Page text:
Three Tips for Beginning Your Entrepreneurial Journey
Three areas to focus on when launching a startup.
Early success in entrepreneurship means focusing on what matters
So you’ve decided you want to start a startup. Great news! Now what? Where do you begin? Where do you focus? Entrepreneurship can be extremely chaotic with lots of moving parts—from finding co-founders, to acquiring initial customers, to deciding what big problem to go after, the list is endless. There’s a plethora of things you’ll need to do when you launch your company, but a question we get asked often is, “Where do I start?” We encourage entrepreneurs who are wanting to start a high-growth company to focus on a tough problem in a big market, and zero in on the target customer at the beginning of their journey. Below are three helpful tips (plus many resources) to get you started:
- Focus on One Big Problem in One Big Market
Oftentimes, it's best to start with a specific problem you have personally experienced (or have discovered a large number of people have experienced) frequently and is painful each time it happens. Through research, confirm there is no question that it needs to be solved, and that you’re the right person to build the solution. You’ll want to do some self reflecting as well—are you passionate about the problem you're solving, and can you commit to it for 7+ years? We all know running a company is a marathon, not a sprint. Next, do a deep dive into the industry of this problem to determine how large the market is. Envision how this specific market will evolve over time. Will you be able to focus on one customer's problem now, but expand larger as you scale your product and team?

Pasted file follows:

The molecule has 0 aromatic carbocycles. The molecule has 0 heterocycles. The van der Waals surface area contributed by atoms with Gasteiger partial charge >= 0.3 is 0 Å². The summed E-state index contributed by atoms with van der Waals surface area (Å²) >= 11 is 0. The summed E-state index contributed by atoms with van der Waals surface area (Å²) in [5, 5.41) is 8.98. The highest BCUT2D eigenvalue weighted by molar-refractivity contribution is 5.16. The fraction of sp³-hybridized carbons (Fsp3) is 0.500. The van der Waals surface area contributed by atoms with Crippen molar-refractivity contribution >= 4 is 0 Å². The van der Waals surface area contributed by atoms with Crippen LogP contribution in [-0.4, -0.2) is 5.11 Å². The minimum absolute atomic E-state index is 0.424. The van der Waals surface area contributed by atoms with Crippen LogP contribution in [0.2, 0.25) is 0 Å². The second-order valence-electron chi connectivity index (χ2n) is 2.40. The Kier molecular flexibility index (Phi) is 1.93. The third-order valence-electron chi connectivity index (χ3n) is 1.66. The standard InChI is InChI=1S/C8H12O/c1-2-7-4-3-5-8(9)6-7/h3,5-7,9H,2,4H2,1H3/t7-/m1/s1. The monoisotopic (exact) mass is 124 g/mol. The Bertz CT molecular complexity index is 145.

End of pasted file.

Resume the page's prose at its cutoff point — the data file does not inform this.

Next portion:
- Focus on Your Target Customer
Once you understand the problem and the market, it’s important to fully grasp who your customers will be and the value proposition to them. These are the people you go to see first to determine if the problem is painful enough. We encourage founders to talk to as many potential customers as possible. Ask intentional questions (you can reference The Mom Test to find Authentic Demand). Sometimes you can even uncover a more painful problem that they experience.
- Focus on Validation, Test Before You Build
Once you’ve honed in on the target customer, it’s time to validate the idea you have with those customers. Can you build an early version of what will be your product with a simple spreadsheet and manual calculating and charge customers for the results? Using NoCode resources like Zapier, Webflow, Glide, and bubble, can be a great starting ground with or without a technical background. You don’t have to build out a full fledged MVP to prove that a customer will pay for your product. You can sell before you build, and in many cases, it helps more. Investing time into early validation saves you from wasting time building something that people don’t want.
Once you’ve spent time focusing on the problem, the market, and the customer, you can dive into the validation of that solution to really prove you have a thriving business. These are three simple steps to follow to really jumpstart your startup success.
Looking for more? Here’s some Helpful articles that go beyond these steps:
- Use focus to your advantage
- No coding Skills? No problem.
- Don’t get caught up in the details when building out a product
- Create the most minimal solution to prove a problem exists
- Startups are counterintuitive, go slow at the start
- Listen more to your target customers
- Get your first 10 paying customers
- Iterate to the right solution, choose your problem and learn
- Have a strategy, and don’t rely on growth hacks
- Co-found with friends you’ve worked with, trust your life on, and would be happy to be stranded on a boat or airport with
- Choose the tech that fits best when coding a product
- You are not alone. Keep your head up! If it was easy, everyone would be doing it.
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